books that launched last month in New York City at Dylan's Candy Bar and Bergdoff Goodman, respectively, with no small amount of fanfare are certain to capture the collective imagination.

One, an illustrated children's book, concerns a little girl who realizes that she and her hair are beautiful. The other, a coffeetable affair, ventures into the spaces of the richer and more famous.

"Curlee Girlee," written by Atara Twersky and illustrated by Karen Wolcott, recounts the adventures of a little girl with curly hair.

Curlee does not like her hair because when it finally grows it is not straight like spaghetti. It doesn't "look like other people's hair at all." It is "swoopy and loopy ... bouncy and flouncy."

Author mother and subject daughter at the launch of "Curlee Girlee." Photo from "Curlee Girlee" Facebook page.

Curlee goes to great lengths to straighten her hair, including using a rolling pin. Then, one day she realizes that her hair is unique and beautiful.

Christian Louboutin ties one on. Photo by Coveteur/Jake Rosenberg.

Both a work of empowerment and a love letter, "Curlee Girlee" grew out of the author's experiences with her curly-haired daughter, a member of a family that is mainly of the wavy- and straight-hair variety.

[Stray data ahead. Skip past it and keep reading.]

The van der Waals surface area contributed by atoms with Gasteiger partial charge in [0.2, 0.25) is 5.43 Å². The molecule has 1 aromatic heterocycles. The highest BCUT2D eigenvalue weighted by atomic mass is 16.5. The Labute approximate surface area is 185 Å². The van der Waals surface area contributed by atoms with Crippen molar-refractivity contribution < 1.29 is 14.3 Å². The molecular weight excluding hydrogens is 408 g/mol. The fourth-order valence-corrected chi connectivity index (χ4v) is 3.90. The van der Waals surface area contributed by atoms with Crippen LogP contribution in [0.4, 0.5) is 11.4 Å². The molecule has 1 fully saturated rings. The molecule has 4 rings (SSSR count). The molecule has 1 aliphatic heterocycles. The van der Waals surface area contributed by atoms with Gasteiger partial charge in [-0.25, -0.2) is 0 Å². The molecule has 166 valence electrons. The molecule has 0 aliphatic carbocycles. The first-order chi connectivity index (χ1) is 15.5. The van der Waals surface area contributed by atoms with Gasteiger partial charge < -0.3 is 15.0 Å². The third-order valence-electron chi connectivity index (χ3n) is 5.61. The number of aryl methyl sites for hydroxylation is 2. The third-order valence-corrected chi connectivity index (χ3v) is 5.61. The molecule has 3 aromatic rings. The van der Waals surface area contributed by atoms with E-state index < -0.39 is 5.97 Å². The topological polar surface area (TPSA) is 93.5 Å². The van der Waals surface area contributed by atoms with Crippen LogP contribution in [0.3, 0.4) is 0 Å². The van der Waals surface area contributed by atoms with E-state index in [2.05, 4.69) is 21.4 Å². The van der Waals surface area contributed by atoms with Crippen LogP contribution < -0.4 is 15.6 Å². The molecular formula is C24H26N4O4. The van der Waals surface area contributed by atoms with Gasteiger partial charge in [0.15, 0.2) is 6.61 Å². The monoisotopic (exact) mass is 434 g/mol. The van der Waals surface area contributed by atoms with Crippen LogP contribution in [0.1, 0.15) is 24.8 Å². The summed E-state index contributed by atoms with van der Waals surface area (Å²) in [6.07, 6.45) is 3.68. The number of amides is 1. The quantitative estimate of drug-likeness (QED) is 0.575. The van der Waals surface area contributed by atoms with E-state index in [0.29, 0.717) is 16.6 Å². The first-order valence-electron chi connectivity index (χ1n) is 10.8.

AT, an attorney, observed that her youngest daughter, Ariela (Ari, for short), was having issues with her hair, though the little girl had not verbalized them. To counteract what she believed might morph into a self-esteem problem, she embarked on a mission to ensure that her child, whom she started calling Curlee Girlee, would see the beauty of her mane. Mother wanted daughter to "embrace her curls and not feel the need to conform."

Cindy Crawford is sitting pretty. Photo by Coveteur/Jake Rosenberg.

"Curlee Girlee," which AT has said she hopes will resonate with the reported 1.6 billion curly-haired females in the world, is a book that every person should have and gift/recommend to others. It can help save women in particular a lot of money that would otherwise go on unnecessary hair products, hairstylists and psychologists.

On a much lighter note is the Coveteur: Private Spaces, Personal Style.

The question is whether Christian Louboutin is wearing Christian Louboutins. Meanwhile, Ariana Huffington is in possession of some kicka_ _ slingbacks. Ah, here is Cindy Crawford in a chill-out moment. And a shelf in Amar'e Stoudemire’s house is laden with treasures.

Ariana Huffington rests her soles. Photo by Coveteur/Jake Rosenberg.

The first book from the luxury brand,Coveteur, is a photo diary of ... well ... the personal style and/or spaces of some folk more well-known and better financially situated than you, you, you and you.

Lots of eye candy.

Knickknacks from a shelf in the home of former New York Knickerbocker Amar'e Stoudemire. Photo by Coveteur/Renée Rodenkirchen.

Visit the websites that follow to learn more about "Curlee Girlee" and "the Coveteur: Private Spaces, Personal Style":